Young kids watching young kids get beaten and killed? Bad Idea
I'm not usually one to urge people to boycott something I don't like. I try to reserve that for the super serious issues, and keep the attitude that for the average stuff, "to each his own".
But as a fellow parent, I would be grossly remiss to not warn you to at least THINK TWICE before taking your kids to see the movie ASTRO BOY!
Most of us with small kids don't get to go to the movies often anyway, but every now and then a good animated film is advertised, captures our kids' attention and seems worth the risk to attempt a trip to the cinema. My kids are usually great at theatres, so when a fun cartoon comes out we jump at the chance to see it and get some movie-theatre popcorn. So was the case with Astro Boy.
My warning to you is that this movie is highly inappropriate for young children. It was deceivingly advertised and marketed to young kids. Firstly, it's a cartoon, with a kinda bubbly animation form that usually translates to "safe for kids" content. Secondly, it's about a kid. Thirdly, they pushed it at little kids with Astro Boy toys in HappyMeals (those are for young kids, right) But most importantly, it got a PG rating. And it really is not for kids.
WHAT'S INAPPROPRIATE ABOUT ASTRO BOY? In a nutshell:
-There is a ton of GUN violence
-The words "kill" and "die" and "dead" are said constantly throughout
-The young star of the film is KILLED in the first 15 minutes of the movie. (it's an explict scene as he cries to his father to save him)
-It's full of abuse, neglect, and violence towards children or child-like characters.
-The fight scenes are long, scary, and gruesome
-There's a ton of political messaging
I'm assuming this movie managed to get a PG rating because, technically, there is no explicit foul language, nudity, or sex. But it baffles me because there is a great deal of explicit violence that is very scary for young children. And since when did kid's movies replace moral messages with political ones? I know that sometimes, there's a gray area between the two, but this movie was clearly more political than moral. And despite what my own political opinions may be, I don't want political innuendo constantly reiterated (literally over and over) to my 3 year old during a cartoon. I want my kids to be happy-go-lucky little kids for quite a while longer.
It was uncomfortable for me to watch this movie with my kids, and by the end, my 3 year-old was wailing. His heart was heavy, he was sad and scared, and saying he did not like this movie. It was sad without being redeeming and violent without being exciting.
Now, personally I'm a free spirit who feels that all forms of entertaiment have a place, because no one brand of entertainment fits all people. Again, I have always had a "to each his own" view of this, and still do, even with regards to this film. I believe it's a parents responsiblity to protect their own children from inappropriate content in media and elsewhere.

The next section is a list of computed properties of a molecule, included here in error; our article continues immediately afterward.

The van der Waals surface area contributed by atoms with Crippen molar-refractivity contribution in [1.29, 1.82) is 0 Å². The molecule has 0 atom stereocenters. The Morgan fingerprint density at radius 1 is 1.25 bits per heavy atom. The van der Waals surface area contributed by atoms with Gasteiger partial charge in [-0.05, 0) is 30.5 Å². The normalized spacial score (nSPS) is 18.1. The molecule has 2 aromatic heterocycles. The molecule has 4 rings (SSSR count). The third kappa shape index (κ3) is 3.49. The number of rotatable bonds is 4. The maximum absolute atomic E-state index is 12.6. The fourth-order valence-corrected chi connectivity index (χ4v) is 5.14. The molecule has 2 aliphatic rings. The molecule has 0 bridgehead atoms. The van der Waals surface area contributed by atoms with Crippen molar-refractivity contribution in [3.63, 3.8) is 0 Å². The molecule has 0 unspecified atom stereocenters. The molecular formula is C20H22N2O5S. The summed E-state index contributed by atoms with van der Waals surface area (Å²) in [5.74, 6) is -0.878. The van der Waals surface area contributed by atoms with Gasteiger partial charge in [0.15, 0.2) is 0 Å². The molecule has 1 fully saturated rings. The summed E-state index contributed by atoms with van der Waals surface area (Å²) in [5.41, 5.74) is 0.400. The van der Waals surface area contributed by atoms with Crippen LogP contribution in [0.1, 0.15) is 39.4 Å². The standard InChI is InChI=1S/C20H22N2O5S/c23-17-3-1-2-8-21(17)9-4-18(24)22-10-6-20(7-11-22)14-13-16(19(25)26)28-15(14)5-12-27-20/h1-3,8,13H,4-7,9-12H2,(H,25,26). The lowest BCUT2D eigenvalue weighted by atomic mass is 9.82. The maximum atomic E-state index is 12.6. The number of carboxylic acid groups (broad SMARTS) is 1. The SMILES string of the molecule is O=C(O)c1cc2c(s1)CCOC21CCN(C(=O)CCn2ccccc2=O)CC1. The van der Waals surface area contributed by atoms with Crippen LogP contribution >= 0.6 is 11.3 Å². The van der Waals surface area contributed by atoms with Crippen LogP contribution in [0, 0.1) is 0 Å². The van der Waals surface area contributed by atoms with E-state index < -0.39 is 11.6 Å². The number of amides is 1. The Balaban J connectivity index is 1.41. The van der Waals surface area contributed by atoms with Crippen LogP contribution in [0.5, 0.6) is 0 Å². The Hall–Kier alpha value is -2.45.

And in that spirit, that's what I tried to do. Ideally, I would have spent the (excessive) $11.00 for a movie ticket (and 2 hours of my life) to go the the movie by myself and pre-screen it before taking my children, to make sure it was appropriate. But, is that realistic? No! Instead, I did the best I could as a parent (who had already had this movie over-marketed to my 3-year-old before I even knew about), I read the summary, I read reviews, and I looked at the rating. None of which gave any clue of the violence or death contained in the movie.
So after being begged by a kid who had recieved an Astro Boy toy with his Happy Meal, and saw commericials that did not hint to any of the violence, I spent $50 to take my family of 4 to an early matinee. And so that's why I'm writing this message, now. As parents we need to look out for eachother, right? When product marketing becomes our nemesis, when rating systems fail us, and when reality just does not allow for us to "pre-screen" everything, we need the help of fellow parents! It's why we band together for mom's clubs and playdates, and why we give recommendations on everything from car seats to cribs. I wish someone had warned me about this movie before I traumatized my own kids with a so-called "treat to the theatre."
Unfortunately, my husband and I both think that this "mis-rating" of movies is a growing trend. Since animated movies tend to do better in the box offices, it seems like producers are pushing through "adult" themed movies in animated form. Maybe I'll just have to start doing that $11 self-screening, afterall.
Having said all this, I'm not advising anyone NOT to see it, I'm just warning you to think twice before you take your kid(s).